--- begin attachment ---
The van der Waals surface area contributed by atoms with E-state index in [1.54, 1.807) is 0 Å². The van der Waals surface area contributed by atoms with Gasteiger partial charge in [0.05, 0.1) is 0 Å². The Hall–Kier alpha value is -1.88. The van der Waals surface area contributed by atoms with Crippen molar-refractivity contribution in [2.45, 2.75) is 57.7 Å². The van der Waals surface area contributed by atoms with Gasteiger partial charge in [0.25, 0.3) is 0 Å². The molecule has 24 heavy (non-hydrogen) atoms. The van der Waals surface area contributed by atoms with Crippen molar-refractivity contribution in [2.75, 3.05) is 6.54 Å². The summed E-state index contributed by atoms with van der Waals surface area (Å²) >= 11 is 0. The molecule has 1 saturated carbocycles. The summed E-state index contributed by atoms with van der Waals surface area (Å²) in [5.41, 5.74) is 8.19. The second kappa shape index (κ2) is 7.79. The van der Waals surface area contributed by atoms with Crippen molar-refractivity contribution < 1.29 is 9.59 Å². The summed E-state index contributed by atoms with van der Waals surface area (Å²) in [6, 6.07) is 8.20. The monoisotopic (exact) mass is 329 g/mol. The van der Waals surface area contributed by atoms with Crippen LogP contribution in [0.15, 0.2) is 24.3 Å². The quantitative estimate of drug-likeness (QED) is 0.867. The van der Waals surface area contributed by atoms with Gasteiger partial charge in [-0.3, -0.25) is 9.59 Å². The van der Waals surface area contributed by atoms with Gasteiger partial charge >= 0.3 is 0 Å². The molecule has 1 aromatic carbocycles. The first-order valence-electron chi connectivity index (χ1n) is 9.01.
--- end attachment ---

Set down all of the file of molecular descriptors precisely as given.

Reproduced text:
The van der Waals surface area contributed by atoms with E-state index in [1.54, 1.807) is 0 Å². The van der Waals surface area contributed by atoms with Gasteiger partial charge in [0.05, 0.1) is 0 Å². The Hall–Kier alpha value is -1.88. The van der Waals surface area contributed by atoms with Crippen molar-refractivity contribution in [2.45, 2.75) is 57.7 Å². The van der Waals surface area contributed by atoms with Gasteiger partial charge in [0.25, 0.3) is 0 Å². The molecule has 24 heavy (non-hydrogen) atoms. The van der Waals surface area contributed by atoms with Crippen molar-refractivity contribution in [2.75, 3.05) is 6.54 Å². The summed E-state index contributed by atoms with van der Waals surface area (Å²) >= 11 is 0. The molecule has 1 saturated carbocycles. The summed E-state index contributed by atoms with van der Waals surface area (Å²) in [5.41, 5.74) is 8.19. The second kappa shape index (κ2) is 7.79. The van der Waals surface area contributed by atoms with Crippen molar-refractivity contribution < 1.29 is 9.59 Å². The summed E-state index contributed by atoms with van der Waals surface area (Å²) in [6, 6.07) is 8.20. The monoisotopic (exact) mass is 329 g/mol. The van der Waals surface area contributed by atoms with Crippen LogP contribution in [0.15, 0.2) is 24.3 Å². The quantitative estimate of drug-likeness (QED) is 0.867. The van der Waals surface area contributed by atoms with Gasteiger partial charge in [-0.3, -0.25) is 9.59 Å². The van der Waals surface area contributed by atoms with Gasteiger partial charge >= 0.3 is 0 Å². The molecule has 1 aromatic carbocycles. The first-order valence-electron chi connectivity index (χ1n) is 9.01.